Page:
The First World War ended on 11 November 1918. This photograph was taken in April 1919; these young men had survived. This is a snapshot in time of a group of men with their lives ahead of them, their futures uncertain but surely, with the war over, possessing hope.
They are, of course, all dead now, but the picture brings life to each individual face. The fact that these squaddies have been photographed at rest allows us to catch a glimpse of their personalities; a more posed photo would have told us very little. I don’t know how many of them saw action in France but I see weariness in some of the faces, bravado and swagger in others.
What do I see when I look at this face? The joker of the pack, I’m guessing. Cigarette hanging out of the corner of his mouth, legs outstretched, a goat on his knee. Handsome chap. Was he a bit of a ladies’ man or did he just think he was? Was he really as assured as he looks? What had he seen during the war? I wonder how was he changed by his experiences.
How about this pair? Best buddies I think. More at ease than some of the others, posing without their caps; jackets undone. Maybe they were related? Brothers-in-arms.
This man looks quieter than the rest. His cap is too far back on his head so he looks rather awkward. There’s a comforting arm on his shoulder from one of his pals. Has the camera captured sadness in his eyes?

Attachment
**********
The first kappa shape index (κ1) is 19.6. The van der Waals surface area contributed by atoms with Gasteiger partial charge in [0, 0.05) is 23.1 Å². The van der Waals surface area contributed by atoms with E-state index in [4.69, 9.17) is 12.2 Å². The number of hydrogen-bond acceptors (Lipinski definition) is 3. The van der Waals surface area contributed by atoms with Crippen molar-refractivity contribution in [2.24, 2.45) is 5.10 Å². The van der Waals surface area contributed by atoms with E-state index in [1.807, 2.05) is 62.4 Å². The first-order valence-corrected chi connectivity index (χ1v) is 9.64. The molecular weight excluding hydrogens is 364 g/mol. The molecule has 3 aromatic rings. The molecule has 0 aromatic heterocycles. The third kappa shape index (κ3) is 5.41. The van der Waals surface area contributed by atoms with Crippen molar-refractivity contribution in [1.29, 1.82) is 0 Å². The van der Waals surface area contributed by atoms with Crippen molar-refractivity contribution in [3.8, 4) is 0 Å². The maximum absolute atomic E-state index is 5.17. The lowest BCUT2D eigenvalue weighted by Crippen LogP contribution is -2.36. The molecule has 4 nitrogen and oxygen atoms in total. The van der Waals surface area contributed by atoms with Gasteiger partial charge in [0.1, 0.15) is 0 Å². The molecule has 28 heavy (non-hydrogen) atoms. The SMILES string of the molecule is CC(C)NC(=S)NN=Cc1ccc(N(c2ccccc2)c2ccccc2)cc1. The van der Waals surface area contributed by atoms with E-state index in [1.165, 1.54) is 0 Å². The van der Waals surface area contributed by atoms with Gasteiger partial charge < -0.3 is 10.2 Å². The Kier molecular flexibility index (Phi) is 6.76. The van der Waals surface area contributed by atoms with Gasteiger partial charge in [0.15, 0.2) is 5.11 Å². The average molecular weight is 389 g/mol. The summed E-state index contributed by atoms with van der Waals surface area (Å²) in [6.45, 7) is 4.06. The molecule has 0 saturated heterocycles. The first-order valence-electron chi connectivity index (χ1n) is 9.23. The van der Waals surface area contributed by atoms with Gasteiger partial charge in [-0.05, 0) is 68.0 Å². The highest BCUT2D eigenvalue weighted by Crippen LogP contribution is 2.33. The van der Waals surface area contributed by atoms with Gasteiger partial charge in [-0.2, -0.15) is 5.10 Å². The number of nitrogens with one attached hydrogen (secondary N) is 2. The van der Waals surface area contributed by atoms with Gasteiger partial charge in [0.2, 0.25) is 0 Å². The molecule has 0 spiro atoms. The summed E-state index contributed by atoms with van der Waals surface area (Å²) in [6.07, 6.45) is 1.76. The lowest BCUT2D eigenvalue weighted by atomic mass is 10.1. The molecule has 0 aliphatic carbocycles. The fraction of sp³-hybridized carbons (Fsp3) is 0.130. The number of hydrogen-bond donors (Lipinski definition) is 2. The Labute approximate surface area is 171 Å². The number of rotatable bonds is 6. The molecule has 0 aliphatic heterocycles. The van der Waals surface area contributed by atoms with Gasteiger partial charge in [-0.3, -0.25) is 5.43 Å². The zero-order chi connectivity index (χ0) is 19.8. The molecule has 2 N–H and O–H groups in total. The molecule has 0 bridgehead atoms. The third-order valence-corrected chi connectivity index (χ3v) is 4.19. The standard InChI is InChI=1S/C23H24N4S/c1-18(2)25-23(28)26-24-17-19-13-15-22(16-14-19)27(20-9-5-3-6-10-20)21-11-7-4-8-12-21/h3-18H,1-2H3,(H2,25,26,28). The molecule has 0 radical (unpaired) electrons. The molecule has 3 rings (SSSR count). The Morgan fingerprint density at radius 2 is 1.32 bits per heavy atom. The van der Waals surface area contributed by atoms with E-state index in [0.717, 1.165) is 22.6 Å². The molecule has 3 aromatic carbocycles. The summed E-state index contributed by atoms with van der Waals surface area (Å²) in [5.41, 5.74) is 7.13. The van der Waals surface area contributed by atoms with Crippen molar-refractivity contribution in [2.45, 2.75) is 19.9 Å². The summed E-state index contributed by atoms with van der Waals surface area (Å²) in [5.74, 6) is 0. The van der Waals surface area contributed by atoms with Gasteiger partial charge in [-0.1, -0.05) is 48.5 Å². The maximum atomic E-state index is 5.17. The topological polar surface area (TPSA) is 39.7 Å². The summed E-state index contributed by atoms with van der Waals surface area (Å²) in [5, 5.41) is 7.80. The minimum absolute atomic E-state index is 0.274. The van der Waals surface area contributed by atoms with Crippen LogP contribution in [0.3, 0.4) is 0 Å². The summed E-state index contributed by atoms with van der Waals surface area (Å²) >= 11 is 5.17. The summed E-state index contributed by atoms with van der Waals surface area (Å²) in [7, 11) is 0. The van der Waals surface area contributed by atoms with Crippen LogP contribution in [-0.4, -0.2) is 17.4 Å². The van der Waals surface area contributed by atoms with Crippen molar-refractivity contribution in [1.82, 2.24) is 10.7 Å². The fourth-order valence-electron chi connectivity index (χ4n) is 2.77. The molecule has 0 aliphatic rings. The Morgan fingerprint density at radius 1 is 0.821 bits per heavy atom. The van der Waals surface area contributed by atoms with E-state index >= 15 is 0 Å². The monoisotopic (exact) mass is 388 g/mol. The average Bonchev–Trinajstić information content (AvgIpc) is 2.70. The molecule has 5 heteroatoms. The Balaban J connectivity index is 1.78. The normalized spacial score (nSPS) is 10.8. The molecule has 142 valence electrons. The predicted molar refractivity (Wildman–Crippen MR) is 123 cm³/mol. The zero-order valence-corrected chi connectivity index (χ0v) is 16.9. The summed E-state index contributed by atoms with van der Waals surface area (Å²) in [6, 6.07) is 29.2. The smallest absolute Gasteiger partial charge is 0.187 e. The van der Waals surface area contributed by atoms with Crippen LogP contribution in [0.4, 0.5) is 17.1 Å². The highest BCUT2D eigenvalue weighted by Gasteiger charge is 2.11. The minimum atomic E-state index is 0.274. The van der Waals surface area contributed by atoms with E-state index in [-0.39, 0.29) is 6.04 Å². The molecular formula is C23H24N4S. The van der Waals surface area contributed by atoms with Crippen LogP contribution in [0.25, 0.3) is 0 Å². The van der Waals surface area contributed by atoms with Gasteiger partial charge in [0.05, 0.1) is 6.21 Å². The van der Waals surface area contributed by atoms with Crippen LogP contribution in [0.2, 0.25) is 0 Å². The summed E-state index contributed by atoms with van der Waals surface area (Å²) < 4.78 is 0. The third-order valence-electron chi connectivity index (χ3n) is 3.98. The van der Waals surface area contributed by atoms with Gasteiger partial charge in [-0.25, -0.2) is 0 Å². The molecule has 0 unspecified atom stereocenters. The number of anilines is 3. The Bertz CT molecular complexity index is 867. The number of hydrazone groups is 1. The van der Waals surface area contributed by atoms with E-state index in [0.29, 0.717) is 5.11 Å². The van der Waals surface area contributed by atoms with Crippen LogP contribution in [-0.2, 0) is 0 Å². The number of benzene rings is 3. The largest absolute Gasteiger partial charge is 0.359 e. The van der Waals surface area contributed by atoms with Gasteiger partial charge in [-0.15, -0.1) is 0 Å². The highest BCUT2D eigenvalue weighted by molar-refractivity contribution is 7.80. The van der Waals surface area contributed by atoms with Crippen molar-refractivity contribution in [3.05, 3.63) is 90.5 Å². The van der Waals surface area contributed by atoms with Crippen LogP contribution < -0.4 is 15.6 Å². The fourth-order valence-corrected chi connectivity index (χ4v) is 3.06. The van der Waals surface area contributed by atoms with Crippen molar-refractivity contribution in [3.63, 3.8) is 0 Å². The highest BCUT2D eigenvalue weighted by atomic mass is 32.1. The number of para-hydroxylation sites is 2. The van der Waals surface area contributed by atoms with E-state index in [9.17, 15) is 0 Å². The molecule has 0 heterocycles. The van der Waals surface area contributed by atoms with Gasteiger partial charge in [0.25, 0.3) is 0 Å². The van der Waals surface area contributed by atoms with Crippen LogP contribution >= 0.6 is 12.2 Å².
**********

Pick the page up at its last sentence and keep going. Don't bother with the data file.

This last face, sitting on the far right, is smiling. He looks relaxed, his posture showing him to be at ease. And I do know what his future holds.
His name is George Arthur Grinsell and he is my grandfather. He was born in 1900 and joined the army as soon as he could, aged 18, just as the war was ending, so probably didn’t see any real action. He became an accountant, married Elsie May in 1927 and had two children, Betty and my father, John. He joined the Home Guard (Dad’s Army) in the Second World War. He died at the age of 62.
I never met him. But I know his face.
Some of you may already know that since my dad died in February I have been typing up his diaries in the form of a blog ‘Memoirs of John Michael Grinsell’. It’s been a fascinating task and one which has helped me know more about my roots. Photographs such as the one above are now coming to light and somehow, appreciating how I fit into this circle of life, is a very healing process.
The theme for The Gallery this week is Faces. To see more contributions, have a look at Tara’s website, HERE.